7.)    Flash card access is available via the dock connector and to keep it thin and light something had to give. Most users wouldn’t use the Flash card slot anyway.  You can’t put one in for every format and keep the thing .5 thick.
8.)    It costs Apple $259.00 for the parts to build an entry level unit.  So if they sell them at cost they could make this guys target price.  Acer has already announced they can’t make a competitive product at that price point and make a profit on it so they are not going to even try and compete with Apple.  The pricing is really good for the device and you get what you pay for.  If you want a low performing slow net book then great spend $299 and use it as a photo frame.  If you want fast and do many things including a really sensitive touch screen $499 and you are in business.
9.)    It was unveiled a week ago.  I am sure third party manufactures will be quick to start making items for the iPad just like they did the iPhone.  I have a Belkin Tune Dock in my car, a Kensington charger in the truck, third party headphones for music, cases made by InCase, and a charger/speaker system from iHome.  This will happen for the iPad too once it hits the market.  How many people really carry spare laptop batteries or phone batteries with them?  How do you keep them charged?  Currently Mophie makes a Juicepack that plugs into the iPhone and recharges the battery to double the life of your phone.  I am sure there will be a Mophie iPad case to allow you to go 20 plus hours and not need to recharge.  Then you can recharge your device while you sleep.  The iPad CAN run Skype in fact Skype runs on the iPhone so that will be available day one.  Flash isn’t available that is correct.  HTML5 looks nice and You Tube is already testing it and rumor has it Hulu is heading that way too.  I can already view You Tube and UStream on my iPhone without flash.  Flash is a processor and battery hog that slows my laptop down when it runs and spins up the fans.  Why would I want it on my smart phone or iPad?  It is time for the world to move to HTML5 and the iPhone and now the iPad will push that trend along.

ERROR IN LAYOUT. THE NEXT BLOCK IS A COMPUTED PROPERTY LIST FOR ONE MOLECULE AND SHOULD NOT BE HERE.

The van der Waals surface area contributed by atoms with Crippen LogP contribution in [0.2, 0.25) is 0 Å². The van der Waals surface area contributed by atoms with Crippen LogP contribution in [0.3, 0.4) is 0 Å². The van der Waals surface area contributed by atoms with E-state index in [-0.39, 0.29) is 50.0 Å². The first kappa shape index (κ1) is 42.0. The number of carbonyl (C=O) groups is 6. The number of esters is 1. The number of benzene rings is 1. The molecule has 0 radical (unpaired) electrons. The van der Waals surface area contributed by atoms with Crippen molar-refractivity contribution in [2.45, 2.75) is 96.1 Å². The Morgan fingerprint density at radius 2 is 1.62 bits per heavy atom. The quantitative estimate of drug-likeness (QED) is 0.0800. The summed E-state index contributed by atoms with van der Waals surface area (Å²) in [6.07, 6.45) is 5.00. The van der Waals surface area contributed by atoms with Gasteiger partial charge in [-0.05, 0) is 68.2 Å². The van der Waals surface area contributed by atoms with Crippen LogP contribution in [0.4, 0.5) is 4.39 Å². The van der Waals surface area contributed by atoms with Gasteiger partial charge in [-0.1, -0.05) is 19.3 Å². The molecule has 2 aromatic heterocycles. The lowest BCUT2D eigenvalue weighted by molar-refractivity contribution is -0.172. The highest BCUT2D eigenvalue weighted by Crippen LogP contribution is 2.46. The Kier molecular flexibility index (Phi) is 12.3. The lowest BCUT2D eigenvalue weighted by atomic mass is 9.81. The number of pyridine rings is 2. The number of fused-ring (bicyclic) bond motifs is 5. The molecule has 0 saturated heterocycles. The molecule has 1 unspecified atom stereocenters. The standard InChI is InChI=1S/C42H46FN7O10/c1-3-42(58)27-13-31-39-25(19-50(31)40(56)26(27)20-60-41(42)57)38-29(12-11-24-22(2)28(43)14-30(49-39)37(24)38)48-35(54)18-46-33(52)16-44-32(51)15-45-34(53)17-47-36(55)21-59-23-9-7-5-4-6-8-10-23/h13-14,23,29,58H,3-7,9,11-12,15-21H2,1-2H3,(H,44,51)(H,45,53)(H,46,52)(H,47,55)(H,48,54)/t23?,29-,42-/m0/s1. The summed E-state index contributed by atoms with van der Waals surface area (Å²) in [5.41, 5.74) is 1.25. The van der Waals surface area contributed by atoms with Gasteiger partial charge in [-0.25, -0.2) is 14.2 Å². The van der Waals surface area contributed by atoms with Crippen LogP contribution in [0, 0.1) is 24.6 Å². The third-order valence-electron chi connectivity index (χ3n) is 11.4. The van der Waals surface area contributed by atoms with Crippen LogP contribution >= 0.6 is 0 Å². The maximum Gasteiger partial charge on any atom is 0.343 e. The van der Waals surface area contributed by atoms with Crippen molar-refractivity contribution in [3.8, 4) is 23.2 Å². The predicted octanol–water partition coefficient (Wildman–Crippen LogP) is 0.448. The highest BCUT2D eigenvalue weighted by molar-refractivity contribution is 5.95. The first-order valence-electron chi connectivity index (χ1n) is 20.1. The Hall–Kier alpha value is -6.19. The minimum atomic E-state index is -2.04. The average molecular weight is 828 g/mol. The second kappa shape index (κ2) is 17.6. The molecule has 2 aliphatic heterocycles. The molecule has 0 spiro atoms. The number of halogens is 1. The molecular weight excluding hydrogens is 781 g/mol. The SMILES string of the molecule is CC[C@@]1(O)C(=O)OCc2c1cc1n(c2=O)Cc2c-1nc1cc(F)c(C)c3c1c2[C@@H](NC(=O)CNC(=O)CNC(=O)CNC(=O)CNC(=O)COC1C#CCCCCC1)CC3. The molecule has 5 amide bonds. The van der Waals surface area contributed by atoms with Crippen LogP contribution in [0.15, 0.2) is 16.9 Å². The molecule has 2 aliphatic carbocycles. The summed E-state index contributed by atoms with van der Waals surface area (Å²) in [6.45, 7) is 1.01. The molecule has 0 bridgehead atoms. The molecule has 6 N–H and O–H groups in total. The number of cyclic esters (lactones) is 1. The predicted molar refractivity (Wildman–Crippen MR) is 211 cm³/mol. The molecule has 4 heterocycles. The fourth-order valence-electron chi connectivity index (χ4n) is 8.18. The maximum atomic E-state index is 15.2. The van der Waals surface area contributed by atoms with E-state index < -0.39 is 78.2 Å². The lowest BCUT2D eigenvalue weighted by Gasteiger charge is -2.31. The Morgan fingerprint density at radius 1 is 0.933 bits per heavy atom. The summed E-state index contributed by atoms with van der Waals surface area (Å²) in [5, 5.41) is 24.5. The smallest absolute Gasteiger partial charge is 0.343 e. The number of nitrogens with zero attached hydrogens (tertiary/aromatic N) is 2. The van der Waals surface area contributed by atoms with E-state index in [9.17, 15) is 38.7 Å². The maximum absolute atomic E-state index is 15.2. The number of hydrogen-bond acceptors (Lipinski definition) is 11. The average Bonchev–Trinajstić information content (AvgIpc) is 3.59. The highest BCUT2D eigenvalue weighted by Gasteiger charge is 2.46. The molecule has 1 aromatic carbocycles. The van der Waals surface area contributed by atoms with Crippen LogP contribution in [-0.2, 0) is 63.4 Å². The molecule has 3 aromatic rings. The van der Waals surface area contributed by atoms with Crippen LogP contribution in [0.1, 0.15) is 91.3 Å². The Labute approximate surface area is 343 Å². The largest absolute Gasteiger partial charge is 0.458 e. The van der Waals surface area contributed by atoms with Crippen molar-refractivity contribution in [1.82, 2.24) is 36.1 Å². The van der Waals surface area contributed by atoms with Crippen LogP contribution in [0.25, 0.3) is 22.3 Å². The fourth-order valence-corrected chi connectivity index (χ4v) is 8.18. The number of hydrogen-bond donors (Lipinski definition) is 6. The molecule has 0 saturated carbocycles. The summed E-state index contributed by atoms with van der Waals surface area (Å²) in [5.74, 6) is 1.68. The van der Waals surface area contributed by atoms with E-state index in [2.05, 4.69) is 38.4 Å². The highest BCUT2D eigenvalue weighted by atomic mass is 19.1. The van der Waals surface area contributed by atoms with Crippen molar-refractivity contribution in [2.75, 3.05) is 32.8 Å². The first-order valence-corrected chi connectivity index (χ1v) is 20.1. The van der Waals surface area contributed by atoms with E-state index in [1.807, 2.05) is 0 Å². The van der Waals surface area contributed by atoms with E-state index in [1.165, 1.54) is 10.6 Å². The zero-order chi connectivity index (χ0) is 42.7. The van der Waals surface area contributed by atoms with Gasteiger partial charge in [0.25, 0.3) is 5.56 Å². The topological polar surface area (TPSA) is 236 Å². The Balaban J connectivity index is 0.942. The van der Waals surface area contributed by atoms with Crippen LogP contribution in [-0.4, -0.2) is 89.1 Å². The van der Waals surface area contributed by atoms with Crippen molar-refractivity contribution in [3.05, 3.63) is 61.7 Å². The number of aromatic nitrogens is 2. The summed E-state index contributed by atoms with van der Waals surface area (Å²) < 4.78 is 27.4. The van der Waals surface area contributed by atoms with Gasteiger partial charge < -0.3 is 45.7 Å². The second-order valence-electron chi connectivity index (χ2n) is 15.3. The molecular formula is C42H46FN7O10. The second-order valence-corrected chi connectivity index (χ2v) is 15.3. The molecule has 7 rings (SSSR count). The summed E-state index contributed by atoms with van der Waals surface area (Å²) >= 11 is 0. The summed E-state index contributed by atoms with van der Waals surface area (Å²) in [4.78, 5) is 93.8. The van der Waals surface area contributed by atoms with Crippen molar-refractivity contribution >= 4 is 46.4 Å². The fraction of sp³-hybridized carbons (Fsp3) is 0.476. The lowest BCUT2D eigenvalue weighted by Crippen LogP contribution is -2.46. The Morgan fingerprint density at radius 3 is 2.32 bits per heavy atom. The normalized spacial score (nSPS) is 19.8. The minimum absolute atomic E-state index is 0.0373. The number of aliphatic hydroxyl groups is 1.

10.)  Wi-Fi is almost everywhere now so getting access shouldn’t be that tough if you use the Wi-Fi only model.  The iPad 3G is unlocked which means ANY GSM providers microGSM card should work in the device.  AT&T was just the first one announced, I am sure T-Mobile and others will be along soon.  Besides you can also just carry a MiFi device and connect through the Wi-Fi to any carrier you choose and your laptop can get on as well.  Sooner or later tethering will come to the iPhone as well and they will likely add a way for Wi-Fi iPad users to communicate with the Internet via the iPhone in their pocket via Bluetooth or Wi-Fi.   

Now the 10 reasons I would own an iPad.

1.)    Sitting on my desk in a stand it will make a beautiful Electronic Picture Frame for my photos.  A Kodak EasyShare 10” Digital Photo Frame is about $175.00
2.)    Color Ebook Reader.  My Kindle isn’t color but still currently costs about $489.00 for a 9.7” DX model.
3.)    Watch movies while traveling and even be able to rent them from the iTunes store while traveling and download to the device.  Sony 9” portable DVD player is about $169.00 rentals of course if you can find a place to rent a movie while traveling.
4.)    Work on Documents and Presentations while on the go.  Sony Vaio 10.1 inch screen and 7 hours of battery life with Windows 7 $459.77
5.)    Read the Newspaper while on the go.  Ok this one is only .50 - $1.50 depending on the newspaper but it doesn’t update and isn’t good for the environment.
6.)    Play Games while I am out and about.  Sony PSP $241.00
7.)    Take notes in meetings.  Could use a computer or a notebook but it is much easier to find electronic notes later. 
8.)    Share You Tube Videos with friends on a larger screen.  Plus I don’t have stop my video to take a call.
9.)    The E-mail looks far more readable and manageable on the larger screen without being stuck behind my laptop
10.)  Remote access my Mac and PC’s for work.  It would be nice to be sipping a latte in Starbucks and get a call on my iPhone that someone needs me to fix something real quick for them and I just close my book on my iPad and open up a remote desktop and using the virtual keyboard and touch screen fix the problem and then go back to my book right where I left off.

There are obviously other devices that can do what the iPad does, not as attractive and not as user friendly.  To buy all the devices to do what it does would cost about $1,535.27 or about the cost of a 15” Macbook Pro.  So it is quite a value for what the device is capable of.  The iPhone grew in its first two years of life and added features and functions as I am sure the iPad will as well.  I think this is going to revolutionize how and where people work.

I would like to see a camera for video conferencing.  I was really hoping to see that on this version so that video conferencing could really go mainstream.  I would like to have multi-tasking or something like freezing an app in a state when it gets back grounded so I can pick up right where I left off when I return to it and use Push Notifications to tell me if an app got an update.  But above all I want the device to be fast, stable, and have a good battery life.